Weather affects grain in a number of ways. While we can’t control the weather, here are a few strategies to help manage the impact of the weather on grain.
- Some varieties of grain are more prone to weather damage at harvest because of their sensitivity to pre-harvest sprouting. When these grains mature, they should not be left in the paddock for an extended period as most of the damage from rainfall occurs at this point.
- To avoid frost damage, the best varieties to sow are those that flower after the first main frost.
- To reduce the risk of pre-harvest sprouting, time harvesting to avoid damaging rain where possible.
- Adjust sowing time and/or grain variety to suit frost conditions and thus avoid severe frost damage, bearing in mind that sowing cannot be delayed too late as lack of moisture and other factors will not allow the grain to finish filling.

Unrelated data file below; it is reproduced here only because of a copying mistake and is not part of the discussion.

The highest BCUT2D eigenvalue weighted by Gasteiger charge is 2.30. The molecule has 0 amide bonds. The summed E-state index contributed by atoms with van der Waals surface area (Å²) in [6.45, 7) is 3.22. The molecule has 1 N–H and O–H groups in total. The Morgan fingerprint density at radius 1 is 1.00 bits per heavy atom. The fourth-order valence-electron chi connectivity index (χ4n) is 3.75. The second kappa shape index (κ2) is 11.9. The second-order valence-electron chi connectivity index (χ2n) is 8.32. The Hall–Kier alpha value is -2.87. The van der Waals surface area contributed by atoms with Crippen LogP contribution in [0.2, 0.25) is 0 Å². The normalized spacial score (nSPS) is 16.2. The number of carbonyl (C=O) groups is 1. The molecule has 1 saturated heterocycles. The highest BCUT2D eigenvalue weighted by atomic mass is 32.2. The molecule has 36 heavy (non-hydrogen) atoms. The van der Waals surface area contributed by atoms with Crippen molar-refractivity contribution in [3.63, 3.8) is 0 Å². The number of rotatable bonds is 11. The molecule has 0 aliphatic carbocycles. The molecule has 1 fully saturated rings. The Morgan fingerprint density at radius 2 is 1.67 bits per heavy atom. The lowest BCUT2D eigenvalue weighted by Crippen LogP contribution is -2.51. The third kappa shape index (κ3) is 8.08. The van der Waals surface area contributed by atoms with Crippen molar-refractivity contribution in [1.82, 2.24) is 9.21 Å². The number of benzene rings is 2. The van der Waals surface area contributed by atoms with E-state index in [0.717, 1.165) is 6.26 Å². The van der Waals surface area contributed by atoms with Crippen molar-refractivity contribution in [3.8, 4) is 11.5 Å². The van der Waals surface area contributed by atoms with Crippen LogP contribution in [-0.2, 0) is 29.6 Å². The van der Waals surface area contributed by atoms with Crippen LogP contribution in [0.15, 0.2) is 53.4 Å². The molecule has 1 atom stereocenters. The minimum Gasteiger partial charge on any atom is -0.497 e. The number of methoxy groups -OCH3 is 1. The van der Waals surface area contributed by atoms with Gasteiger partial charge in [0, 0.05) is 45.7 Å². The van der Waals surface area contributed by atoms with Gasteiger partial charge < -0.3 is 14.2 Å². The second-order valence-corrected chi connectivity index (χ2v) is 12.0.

- To facilitate effective timing, stay up to date with forecasts and changing weather conditions and act accordingly.
Crop growth stage at time of harvest
- When a crop is harvested prematurely, there will be a lot of immature grains. These grains have a lower germination percentage compared to mature grains. Grain with less than 98% germination is usually considered unsuitable for malting.
- The germination percentage of grains will decrease when dried in conditions above 43°C.
- Effective drying conditions include
- When grain is poorly stored, high moisture levels and temperatures can affect the embryo and thus the ability of the grain to germinate. On the other hand, storage with lower temperature and moisture levels allows for grain to be stored for longer before the quality deteriorates. There is also more risk of pest and insect infestation when grain is poorly stored.
- The quality of grain can be maintained when storage conditions including moisture content, moisture migration, temperature, oxygen supply and ventilation of storage are controlled and monitored.